Humanity and the Sea: Marine Renewable Energy Technology and Environmental Interactions Shields, M., Payne, A. January 2014 Book Marine Energy (General), Tidal, Wave, Wind Energy (General), Offshore Wind EMF, Changes in Flow, Noise, Habitat Change Invertebrates, Birds, Marine Mammals, Reptiles
Progress in Renewable Energies Offshore Soares, C. October 2016 Book Marine Energy (General), OTEC, Tidal, Wave, Wind Energy (General), Offshore Wind Human Dimensions, Life Cycle Assessment
Sound of Islay Demonstration Tidal Array: Inter-tidal Survey of Potential Cable Routes Trendall, J. August 2009 Report Marine Energy (General), Tidal Physical Environment, Environmental Impact Assessment
Sound of Islay Demonstration Tidal Array: Inter-tidal Survey of Potential Cable Routes Trendall, J. August 2009 Report Marine Energy (General), Tidal Physical Environment, Environmental Impact Assessment
Interactions of Aquatic Animals with the ORPC OCGen in Cobscook Bay, Maine: Monitoring Behavior Change and Assessing the Probability of Encounter with a Deployed MHK Device Zydlewski, G., et al. October 2016 Report Marine Energy (General), Tidal Collision, Habitat Change Fish
An Offshore Renewable Energy Environmental Research & Innovation Strategy for the UK Natural Environment Research Council December 2019 Report Marine Energy (General), Tidal, Wave, Wind Energy (General), Offshore Wind Human Dimensions
Environmental Appraisal (EA) for the Argyll Tidal Demonstrator Project Nautricity December 2013 Report Marine Energy (General), Tidal
Current state of knowledge of effects of offshore renewable energy generation devices on marine mammals & research requirements Thompson, D., et al. July 2013 Report Marine Energy (General), Tidal, Wave, Wind Energy (General), Offshore Wind Marine Mammals
Annex IV 2016 State of the Science Report: Environmental Effects of Marine Renewable Energy Development Around the World Copping, A., et al. April 2016 Report Marine Energy (General), Tidal, Wave Collision, EMF, Changes in Flow, Noise, Habitat Change Invertebrates, Birds, Ecosystem Processes, Physical Environment, Fish, Marine Mammals, Nearfield Habitat, Reptiles, Human Dimensions, Marine Spatial Planning
The Role of Tidal Lagoons Hendry, C. December 2016 Report Marine Energy (General), Tidal Ecosystem Processes
Use of Static Passive Acoustic Monitoring (PAM) for monitoring cetaceans at Marine Renewable Energy Installations (MREIs) for Marine Scotland Embling, C., et al. October 2014 Report Marine Energy (General), Tidal, Wave, Wind Energy (General), Offshore Wind Noise Marine Mammals, Cetaceans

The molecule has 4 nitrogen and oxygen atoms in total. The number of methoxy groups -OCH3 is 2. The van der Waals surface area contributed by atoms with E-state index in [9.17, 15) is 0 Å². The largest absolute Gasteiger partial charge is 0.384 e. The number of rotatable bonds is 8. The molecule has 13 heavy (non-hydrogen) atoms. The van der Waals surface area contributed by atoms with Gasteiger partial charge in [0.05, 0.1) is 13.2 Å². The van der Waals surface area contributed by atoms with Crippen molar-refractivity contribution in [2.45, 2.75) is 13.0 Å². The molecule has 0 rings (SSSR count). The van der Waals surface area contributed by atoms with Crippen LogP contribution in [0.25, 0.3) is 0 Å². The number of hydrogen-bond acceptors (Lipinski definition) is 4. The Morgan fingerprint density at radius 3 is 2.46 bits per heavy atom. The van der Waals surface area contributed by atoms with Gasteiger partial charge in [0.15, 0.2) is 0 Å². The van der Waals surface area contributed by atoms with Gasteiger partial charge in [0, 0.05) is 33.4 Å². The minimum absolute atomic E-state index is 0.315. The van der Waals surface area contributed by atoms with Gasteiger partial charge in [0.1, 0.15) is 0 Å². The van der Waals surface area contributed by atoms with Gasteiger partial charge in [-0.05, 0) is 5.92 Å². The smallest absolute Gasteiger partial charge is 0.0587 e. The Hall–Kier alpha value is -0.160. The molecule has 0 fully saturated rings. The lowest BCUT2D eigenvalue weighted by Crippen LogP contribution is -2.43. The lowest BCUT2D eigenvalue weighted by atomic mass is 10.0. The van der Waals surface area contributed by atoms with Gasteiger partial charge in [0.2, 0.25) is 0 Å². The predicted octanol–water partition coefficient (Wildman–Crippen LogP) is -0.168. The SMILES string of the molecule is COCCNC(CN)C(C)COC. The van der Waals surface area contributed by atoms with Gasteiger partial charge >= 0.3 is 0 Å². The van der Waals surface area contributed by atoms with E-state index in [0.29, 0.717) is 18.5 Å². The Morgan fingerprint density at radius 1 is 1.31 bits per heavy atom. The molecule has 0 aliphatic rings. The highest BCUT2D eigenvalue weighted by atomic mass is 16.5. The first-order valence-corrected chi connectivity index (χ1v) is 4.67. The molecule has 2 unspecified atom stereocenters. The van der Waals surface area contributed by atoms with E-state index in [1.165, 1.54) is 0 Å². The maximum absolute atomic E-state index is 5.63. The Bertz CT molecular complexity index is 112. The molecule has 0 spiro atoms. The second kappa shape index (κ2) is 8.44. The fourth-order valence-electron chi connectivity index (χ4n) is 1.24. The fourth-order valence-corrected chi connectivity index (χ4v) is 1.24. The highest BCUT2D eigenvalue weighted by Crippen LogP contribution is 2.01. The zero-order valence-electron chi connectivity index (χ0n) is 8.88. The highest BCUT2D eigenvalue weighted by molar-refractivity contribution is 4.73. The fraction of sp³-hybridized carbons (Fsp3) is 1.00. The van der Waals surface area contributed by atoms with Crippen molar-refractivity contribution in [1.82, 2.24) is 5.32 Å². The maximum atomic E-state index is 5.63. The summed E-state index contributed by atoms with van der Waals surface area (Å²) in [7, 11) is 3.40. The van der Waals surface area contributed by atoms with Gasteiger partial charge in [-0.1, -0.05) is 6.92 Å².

Wave & Tidal Consenting Position Paper Series: Impacts on Fish and Shellfish Ecology Freeman, S., et al. October 2013 Report Marine Energy (General), Tidal, Wave Fish, Invertebrates
Wave and Tidal Consenting Position Paper Series: Marine Mammal Impacts Sparling, C., et al. October 2013 Report Marine Energy (General), Tidal, Wave Marine Mammals
Wave & Tidal Consenting Position Paper Series: Ornithological Impacts Kirby, A., et al. October 2013 Report Marine Energy (General), Tidal, Wave Birds
Assessing collision risk between underwater turbines and marine wildlife Scottish Natural Heritage May 2016 Report Marine Energy (General), Tidal Collision
Harbor Seal - Tidal Turbine Collision Risk Models. An Assessment of Sensitivities. Wood, J., Joy, R., Sparling, C. March 2016 Report Marine Energy (General), Tidal Marine Mammals, Pinnipeds
Hydrokinetic Energy Projects and Recreation: A Guide to Assessing Impacts Bowers, R., et al. December 2010 Report Marine Energy (General), Ocean Current, Riverine, Tidal, Wave Human Dimensions, Recreation & Tourism
Offshore Renewable Energy Development Plan (OREDP) For Ireland: Strategic Environmental Assessment (SEA): Volume 1: Non - Technical Summary (NTS) Sustainable Energy Authority of Ireland October 2010 Report Marine Energy (General), Tidal, Wave, Wind Energy (General), Offshore Wind Human Dimensions, Environmental Impact Assessment
Environmental Scoping Report: Brims Tidal Array OpenHydro, SSE Renewables August 2013 Report Marine Energy (General), Tidal
The Kyle Rhea Tidal Stream Array Volume II: Environmental Statement Royal Haskoning, Sea Generation (Kyle Rhea) Ltd. January 2013 Report Marine Energy (General), Tidal Noise Invertebrates, Birds, Marine Mammals, Cetaceans, Pinnipeds, Nearfield Habitat, Human Dimensions, Visual Impacts, Fisheries, Recreation & Tourism, Stakeholder Engagement
Torr Head Tidal Energy Array EIA Scoping Report Tidal Ventures June 2013 Report Marine Energy (General), Tidal
Consenting Guidance for Developers at the EMEC Fall of Warness Test Site European Marine Energy Centre January 2015 Report Marine Energy (General), Tidal Human Dimensions, Legal and Policy
A Quality Management Review of Scotland's Sectoral Marine Plan for Tidal Energy Sangiuliano, S. August 2016 Report Marine Energy (General), Tidal Human Dimensions, Legal and Policy
EMEC Scale Site Consenting Process: Guidance for Developers European Marine Energy Centre August 2012 Report Marine Energy (General), Tidal, Wave Human Dimensions, Legal and Policy
Data Based Estimates of Collision Risk: An Example Based on Harbour Seal Tracking Data around a Proposed Tidal Turbine Array in the Pentland Firth Thompson, D., et al. January 2016 Report Marine Energy (General), Tidal Collision Marine Mammals, Pinnipeds
Informing a Tidal Turbine Strike Probability Model through Characterization of Fish Behavioral Response using Multibeam Sonar Output Bevelhimer, M., et al. July 2016 Report Marine Energy (General), Tidal Collision Fish
ICES SGWTE Report 2013: Report of the Study Group on Environmental Impacts of Wave and Tidal Energy International Council for the Exploration of the Sea March 2013 Report Marine Energy (General), Tidal, Wave, Wind Energy (General), Offshore Wind Human Dimensions, Environmental Impact Assessment
Refining Estimates of Collision Risk for Harbour Seals and Tidal Turbines Band, B., et al. January 2016 Report Marine Energy (General), Tidal Collision Marine Mammals, Pinnipeds
Minas Passage Lobster Tracking Study 2011-2013 Morrison, K., Broome, J., Redden, A. July 2014 Report Marine Energy (General), Tidal Invertebrates